Would you take on a 30-day challenge to spend money only on necessities such as rent, utilities, and groceries? During a no-spend month, many common activities — including dining out, buying movie or concert tickets, and shopping for clothes — are avoided at all costs.
The idea behind a 30-day challenge is that the time period is just long enough to help change bad habits without seeming intolerable. If frugality isn’t normally your forte, closely scrutinizing your spending could reap hundreds of dollars in savings. More important, it could help identify ways you might be wasting money on a regular basis.
Start by setting a positive goal for the money. Will you use the extra savings to pay down credit card debt or build up your emergency fund?
Here are some other ways to prepare for a successful challenge.
Time it right. Periods that include major holidays, planned vacations from work, and family birthdays are probably not the best for taking on this type of household experiment. On the other hand, it could be ideal to begin the new year with a “fiscal fast.”
Establish rules. Take your fixed expenses (i.e., rent/mortgage, utilities, phone bill, insurance payments) into account when planning your no-spend month. Evaluate your typical monthly discretionary spending to figure out where you can reduce or eliminate your spending for the month.
Plan to break patterns. Fill up your freezer and pantry with groceries and collect ideas for easy homemade meals. Steer clear of your personal spending triggers, which could mean staying off the Internet or waiting until later to meet up with friends who are big spenders.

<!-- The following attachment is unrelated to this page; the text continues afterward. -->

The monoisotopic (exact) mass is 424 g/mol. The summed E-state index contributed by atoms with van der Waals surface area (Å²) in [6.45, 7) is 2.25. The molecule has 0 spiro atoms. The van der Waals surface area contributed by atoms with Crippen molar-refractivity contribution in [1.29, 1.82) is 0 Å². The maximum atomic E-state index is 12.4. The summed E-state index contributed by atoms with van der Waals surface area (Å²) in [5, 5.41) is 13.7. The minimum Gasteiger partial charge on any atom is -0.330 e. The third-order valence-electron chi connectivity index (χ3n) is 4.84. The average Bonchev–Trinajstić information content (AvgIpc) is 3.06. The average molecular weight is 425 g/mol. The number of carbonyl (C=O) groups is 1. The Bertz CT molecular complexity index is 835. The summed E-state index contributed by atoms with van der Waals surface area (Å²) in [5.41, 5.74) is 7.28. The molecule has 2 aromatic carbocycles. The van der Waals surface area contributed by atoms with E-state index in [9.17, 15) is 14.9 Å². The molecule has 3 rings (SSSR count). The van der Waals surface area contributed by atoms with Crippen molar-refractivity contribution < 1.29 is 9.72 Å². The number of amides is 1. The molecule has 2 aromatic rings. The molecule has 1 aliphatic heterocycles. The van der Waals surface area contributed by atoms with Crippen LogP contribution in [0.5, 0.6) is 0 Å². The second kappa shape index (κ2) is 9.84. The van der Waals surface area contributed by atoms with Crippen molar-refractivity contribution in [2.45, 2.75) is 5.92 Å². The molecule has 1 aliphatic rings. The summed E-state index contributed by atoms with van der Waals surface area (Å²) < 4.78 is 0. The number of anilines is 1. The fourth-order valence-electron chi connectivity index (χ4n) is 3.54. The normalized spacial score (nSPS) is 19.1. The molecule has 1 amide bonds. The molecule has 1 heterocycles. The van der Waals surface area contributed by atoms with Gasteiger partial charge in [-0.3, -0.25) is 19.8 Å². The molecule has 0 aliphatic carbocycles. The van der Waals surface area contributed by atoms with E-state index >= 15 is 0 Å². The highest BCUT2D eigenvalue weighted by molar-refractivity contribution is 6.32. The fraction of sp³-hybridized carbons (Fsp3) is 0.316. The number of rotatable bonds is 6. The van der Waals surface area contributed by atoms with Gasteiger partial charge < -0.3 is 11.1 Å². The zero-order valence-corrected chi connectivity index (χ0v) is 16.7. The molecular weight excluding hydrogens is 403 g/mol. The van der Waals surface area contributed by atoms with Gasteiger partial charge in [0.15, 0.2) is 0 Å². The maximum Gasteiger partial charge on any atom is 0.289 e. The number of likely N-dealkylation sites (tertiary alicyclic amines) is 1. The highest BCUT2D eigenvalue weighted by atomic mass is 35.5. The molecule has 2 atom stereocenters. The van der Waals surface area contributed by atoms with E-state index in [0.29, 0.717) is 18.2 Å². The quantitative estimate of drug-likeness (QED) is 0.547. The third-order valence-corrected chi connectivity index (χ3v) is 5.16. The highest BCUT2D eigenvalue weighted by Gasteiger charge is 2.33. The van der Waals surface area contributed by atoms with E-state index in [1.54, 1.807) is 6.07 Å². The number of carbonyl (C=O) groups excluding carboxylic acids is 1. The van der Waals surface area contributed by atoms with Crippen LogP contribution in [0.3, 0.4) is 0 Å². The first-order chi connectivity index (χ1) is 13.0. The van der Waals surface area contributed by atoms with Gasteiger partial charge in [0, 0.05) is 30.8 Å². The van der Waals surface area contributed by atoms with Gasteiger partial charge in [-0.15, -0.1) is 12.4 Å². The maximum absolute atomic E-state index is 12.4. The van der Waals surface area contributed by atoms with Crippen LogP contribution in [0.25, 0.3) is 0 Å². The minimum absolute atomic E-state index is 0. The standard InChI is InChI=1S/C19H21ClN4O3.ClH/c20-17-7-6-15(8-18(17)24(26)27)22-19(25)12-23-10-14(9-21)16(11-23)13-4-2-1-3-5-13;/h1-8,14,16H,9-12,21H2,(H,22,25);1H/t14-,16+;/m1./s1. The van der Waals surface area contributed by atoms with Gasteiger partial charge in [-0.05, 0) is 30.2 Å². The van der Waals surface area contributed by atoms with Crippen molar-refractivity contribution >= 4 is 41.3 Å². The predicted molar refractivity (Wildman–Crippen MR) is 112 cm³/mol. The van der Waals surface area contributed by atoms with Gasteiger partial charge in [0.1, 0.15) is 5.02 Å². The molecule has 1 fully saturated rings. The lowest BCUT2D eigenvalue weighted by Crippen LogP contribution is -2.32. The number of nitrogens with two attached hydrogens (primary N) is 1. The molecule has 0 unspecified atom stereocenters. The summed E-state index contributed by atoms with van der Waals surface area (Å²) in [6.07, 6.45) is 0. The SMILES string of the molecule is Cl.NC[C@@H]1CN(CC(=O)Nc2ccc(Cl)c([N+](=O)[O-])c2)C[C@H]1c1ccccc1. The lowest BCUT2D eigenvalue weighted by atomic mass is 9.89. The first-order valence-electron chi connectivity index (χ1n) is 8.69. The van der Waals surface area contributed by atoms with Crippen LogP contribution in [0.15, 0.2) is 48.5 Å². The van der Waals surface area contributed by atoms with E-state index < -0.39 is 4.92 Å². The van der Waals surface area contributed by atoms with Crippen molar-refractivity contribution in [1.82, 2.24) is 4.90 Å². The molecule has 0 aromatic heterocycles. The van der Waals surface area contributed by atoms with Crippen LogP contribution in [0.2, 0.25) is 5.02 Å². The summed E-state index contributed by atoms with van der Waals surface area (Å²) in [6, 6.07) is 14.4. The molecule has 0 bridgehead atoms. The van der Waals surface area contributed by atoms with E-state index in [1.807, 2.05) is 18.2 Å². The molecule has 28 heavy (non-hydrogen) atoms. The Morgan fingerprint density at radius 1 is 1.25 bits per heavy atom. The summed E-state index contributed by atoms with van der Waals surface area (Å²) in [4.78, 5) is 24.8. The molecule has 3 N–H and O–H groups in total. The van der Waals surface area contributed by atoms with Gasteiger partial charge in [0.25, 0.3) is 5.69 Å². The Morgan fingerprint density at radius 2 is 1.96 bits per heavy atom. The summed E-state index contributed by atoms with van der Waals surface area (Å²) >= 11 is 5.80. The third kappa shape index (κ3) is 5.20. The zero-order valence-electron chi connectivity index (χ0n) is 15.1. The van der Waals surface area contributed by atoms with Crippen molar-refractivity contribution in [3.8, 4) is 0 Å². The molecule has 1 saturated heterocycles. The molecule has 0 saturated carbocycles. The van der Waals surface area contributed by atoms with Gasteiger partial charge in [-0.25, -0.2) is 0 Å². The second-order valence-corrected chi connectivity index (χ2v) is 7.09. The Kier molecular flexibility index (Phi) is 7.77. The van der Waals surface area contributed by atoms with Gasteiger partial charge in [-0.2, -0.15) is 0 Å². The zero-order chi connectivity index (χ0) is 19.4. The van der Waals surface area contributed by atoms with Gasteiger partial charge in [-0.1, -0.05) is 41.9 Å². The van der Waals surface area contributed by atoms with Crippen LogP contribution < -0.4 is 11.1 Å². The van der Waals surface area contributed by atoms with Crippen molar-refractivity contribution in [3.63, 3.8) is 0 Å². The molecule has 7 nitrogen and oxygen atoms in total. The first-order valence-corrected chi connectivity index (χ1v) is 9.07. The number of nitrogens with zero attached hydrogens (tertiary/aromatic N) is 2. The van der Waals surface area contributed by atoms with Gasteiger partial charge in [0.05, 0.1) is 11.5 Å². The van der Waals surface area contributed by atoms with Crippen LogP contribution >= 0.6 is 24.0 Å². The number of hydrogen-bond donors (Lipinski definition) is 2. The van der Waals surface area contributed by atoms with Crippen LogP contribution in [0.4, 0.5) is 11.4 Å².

Seek out free and fun entertainment. You don’t have to stay home for an entire month. Spend the day visiting a public park or beach, or look for free concerts, outdoor movies, art festivals, workshops, and other special events hosted by community groups.
Stay focused. When you get tempted to spend, remember your goal for the money you’ve saved. Keep a record of your progress to have a tangible reminder that your efforts will pay off.
Prepared by Broadridge Investor Communication Solutions, Inc. Copyright 2020
- Asset Management & Trust
- Retirement Specialists
- Our Team
- Consulting Team
- Corporate Team
- Operations Team
- Retirement Services Team
- Trust Administrative Team
- Trust Investment Team
- Financial Calculators
- Social security retirement income estimator
- How much will I need to save for retirement?
- How will payroll adjustments affect my take-home pay?
- What would my 401(k), 457, or 403(b) Plan be worth?
- Are my current retirement savings sufficient?
- How should I allocate my assets?
- What is my risk tolerance?
- How much should I save to reach my goal?
- Compare a Roth 401(k) to a Traditional 401(k)
- What is the impact of increasing my 457 Plan contribution?